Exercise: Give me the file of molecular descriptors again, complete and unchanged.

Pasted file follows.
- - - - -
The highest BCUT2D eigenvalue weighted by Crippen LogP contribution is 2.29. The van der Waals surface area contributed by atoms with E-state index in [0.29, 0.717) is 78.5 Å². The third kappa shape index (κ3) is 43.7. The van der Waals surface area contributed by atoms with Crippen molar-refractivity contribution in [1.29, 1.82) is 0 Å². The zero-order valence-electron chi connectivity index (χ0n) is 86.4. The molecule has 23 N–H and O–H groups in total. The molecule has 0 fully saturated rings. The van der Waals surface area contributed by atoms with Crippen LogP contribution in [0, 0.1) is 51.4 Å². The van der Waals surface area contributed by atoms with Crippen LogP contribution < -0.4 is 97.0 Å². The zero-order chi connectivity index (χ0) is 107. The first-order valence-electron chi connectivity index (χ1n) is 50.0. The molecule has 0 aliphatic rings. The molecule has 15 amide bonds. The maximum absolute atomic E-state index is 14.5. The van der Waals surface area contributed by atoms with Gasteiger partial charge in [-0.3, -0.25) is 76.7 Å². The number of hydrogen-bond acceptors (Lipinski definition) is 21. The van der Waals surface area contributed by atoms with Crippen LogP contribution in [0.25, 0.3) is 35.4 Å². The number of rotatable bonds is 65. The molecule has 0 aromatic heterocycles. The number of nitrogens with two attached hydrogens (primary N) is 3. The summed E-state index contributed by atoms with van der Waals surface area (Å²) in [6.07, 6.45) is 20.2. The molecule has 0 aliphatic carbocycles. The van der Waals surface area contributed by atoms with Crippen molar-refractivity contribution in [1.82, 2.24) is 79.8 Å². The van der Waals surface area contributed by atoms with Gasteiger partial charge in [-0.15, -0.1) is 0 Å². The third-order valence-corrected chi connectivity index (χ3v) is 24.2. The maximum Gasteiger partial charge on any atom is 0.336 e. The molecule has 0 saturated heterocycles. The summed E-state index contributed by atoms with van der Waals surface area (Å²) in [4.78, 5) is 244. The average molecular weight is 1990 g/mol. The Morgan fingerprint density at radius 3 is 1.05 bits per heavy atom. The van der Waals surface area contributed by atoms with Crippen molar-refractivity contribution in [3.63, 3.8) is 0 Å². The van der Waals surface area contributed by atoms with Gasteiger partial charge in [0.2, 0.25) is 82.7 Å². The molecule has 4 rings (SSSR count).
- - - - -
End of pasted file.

The highest BCUT2D eigenvalue weighted by Crippen LogP contribution is 2.29. The van der Waals surface area contributed by atoms with E-state index in [0.29, 0.717) is 78.5 Å². The third kappa shape index (κ3) is 43.7. The van der Waals surface area contributed by atoms with Crippen molar-refractivity contribution in [1.29, 1.82) is 0 Å². The zero-order valence-electron chi connectivity index (χ0n) is 86.4. The molecule has 23 N–H and O–H groups in total. The molecule has 0 fully saturated rings. The van der Waals surface area contributed by atoms with Crippen LogP contribution in [0, 0.1) is 51.4 Å². The van der Waals surface area contributed by atoms with Crippen LogP contribution < -0.4 is 97.0 Å². The zero-order chi connectivity index (χ0) is 107. The first-order valence-electron chi connectivity index (χ1n) is 50.0. The molecule has 0 aliphatic rings. The molecule has 15 amide bonds. The maximum absolute atomic E-state index is 14.5. The van der Waals surface area contributed by atoms with Gasteiger partial charge in [-0.3, -0.25) is 76.7 Å². The number of hydrogen-bond acceptors (Lipinski definition) is 21. The van der Waals surface area contributed by atoms with Crippen LogP contribution in [0.25, 0.3) is 35.4 Å². The number of rotatable bonds is 65. The molecule has 0 aromatic heterocycles. The number of nitrogens with two attached hydrogens (primary N) is 3. The summed E-state index contributed by atoms with van der Waals surface area (Å²) in [6.07, 6.45) is 20.2. The molecule has 0 aliphatic carbocycles. The van der Waals surface area contributed by atoms with Crippen molar-refractivity contribution in [1.82, 2.24) is 79.8 Å². The van der Waals surface area contributed by atoms with Gasteiger partial charge in [-0.15, -0.1) is 0 Å². The third-order valence-corrected chi connectivity index (χ3v) is 24.2. The maximum Gasteiger partial charge on any atom is 0.336 e. The molecule has 0 saturated heterocycles. The summed E-state index contributed by atoms with van der Waals surface area (Å²) in [4.78, 5) is 244. The average molecular weight is 1990 g/mol. The Morgan fingerprint density at radius 3 is 1.05 bits per heavy atom. The van der Waals surface area contributed by atoms with Crippen molar-refractivity contribution in [3.63, 3.8) is 0 Å². The van der Waals surface area contributed by atoms with Gasteiger partial charge in [0.2, 0.25) is 82.7 Å². The molecule has 4 rings (SSSR count).